There are many small opera-type glasses available, such as 7 X 26. Some of these are extremely lightweight and can easily be held by children with small hands. However, as pointed out above, they are not very suitable in low-light conditions. A lens that is only 26mm across lets in only about 25% of the light admitted by a 50mm lens.

Binoculars are made so that one size fits all. However, since we are not all the same, they usually require three settings to match your personal measurements. You need to make these adjustments before using them. Normally you will never have to do so again (unless altered, as when you lend them to others, etc.).

1. Most binoculars have rubber or retractable eyecups. If you wear eyeglasses, fold down the rubber cups or retract the hoods. This will allow your eyes to get nearer to the lens, thus giving you a greater field of view.

2. The distance between people’s eyes vary. The two binocular barrels are hinged so that they can be pushed or pulled apart, to compensate for this difference. When using the binoculars, the barrels should be spaced so that the pupils of your eyes look precisely through the centre of the small lenses. When properly adjusted, your view should be through that of a perfect circle, rather than two overlapping ones. [Note that the top of the hinge has a calibrated dial showing the angle of adjustment. If you recall that setting, you can quickly reset them if someone else uses your binoculars].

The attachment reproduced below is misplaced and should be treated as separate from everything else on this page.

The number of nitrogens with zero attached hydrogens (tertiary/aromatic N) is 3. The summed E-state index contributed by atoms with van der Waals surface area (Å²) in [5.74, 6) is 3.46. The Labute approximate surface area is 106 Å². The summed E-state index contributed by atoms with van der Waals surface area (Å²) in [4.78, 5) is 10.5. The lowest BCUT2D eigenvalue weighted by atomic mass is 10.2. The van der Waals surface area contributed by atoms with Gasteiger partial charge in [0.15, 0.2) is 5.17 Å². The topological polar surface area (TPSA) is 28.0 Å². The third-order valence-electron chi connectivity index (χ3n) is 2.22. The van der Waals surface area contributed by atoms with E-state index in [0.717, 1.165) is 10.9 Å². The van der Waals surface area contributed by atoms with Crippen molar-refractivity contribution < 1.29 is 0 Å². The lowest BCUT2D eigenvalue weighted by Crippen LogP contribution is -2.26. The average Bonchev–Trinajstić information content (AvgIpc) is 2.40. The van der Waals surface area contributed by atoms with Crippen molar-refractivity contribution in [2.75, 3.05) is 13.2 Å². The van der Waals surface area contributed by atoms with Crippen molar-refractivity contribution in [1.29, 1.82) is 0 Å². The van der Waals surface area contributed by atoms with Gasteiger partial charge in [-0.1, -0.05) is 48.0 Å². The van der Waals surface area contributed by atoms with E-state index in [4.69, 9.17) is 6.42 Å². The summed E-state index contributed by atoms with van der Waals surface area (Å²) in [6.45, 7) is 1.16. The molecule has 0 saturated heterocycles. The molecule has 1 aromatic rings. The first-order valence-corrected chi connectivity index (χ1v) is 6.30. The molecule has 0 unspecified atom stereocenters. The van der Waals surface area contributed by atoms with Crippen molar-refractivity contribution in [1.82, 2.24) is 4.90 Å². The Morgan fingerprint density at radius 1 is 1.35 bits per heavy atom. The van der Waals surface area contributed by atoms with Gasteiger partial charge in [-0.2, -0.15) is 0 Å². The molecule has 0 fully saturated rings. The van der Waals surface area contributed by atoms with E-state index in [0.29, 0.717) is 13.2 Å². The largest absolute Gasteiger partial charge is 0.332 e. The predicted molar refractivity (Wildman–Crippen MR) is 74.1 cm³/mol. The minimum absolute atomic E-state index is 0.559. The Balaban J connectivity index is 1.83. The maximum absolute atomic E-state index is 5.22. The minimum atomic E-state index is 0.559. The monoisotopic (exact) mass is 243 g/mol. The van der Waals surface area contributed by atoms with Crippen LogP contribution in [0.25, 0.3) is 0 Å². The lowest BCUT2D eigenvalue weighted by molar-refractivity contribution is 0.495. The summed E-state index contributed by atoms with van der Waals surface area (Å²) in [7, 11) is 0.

3. On most binoculars the right eyepiece (in some models, it is the left one), is adjustable, slightly rotating, to accommodate any differences in your eyes. To adjust for your vision, close or block your right eye while looking through the left eyepiece. It is best to look at a sign, license plate or other flat image about 30 meters away. Between the two barrels there is a centre focusing-wheel or rocker arm. Slowly adjust the centre focusing until you have as sharp an image as possible. Once satisfied that it is perfectly clear, bring your binoculars down for about 30 seconds, to let your eyes rest. Next, looking at the same scene, using only your right eye, rotate the adjustable eyepiece until that image is sharp, too. Again, bring the glasses down. After 30 seconds, now looking through both eyes at the same time, you should have a perfectly sharp image. If not, repeat the above steps until satisfied. [Note that the right eye-piece has a + and – symbol, usually with a few dots between them. On the barrel below, there is usually a white dot. Remember these settings]. [Note, if the adjustable eyepiece is on the left, reverse the order of eye use above].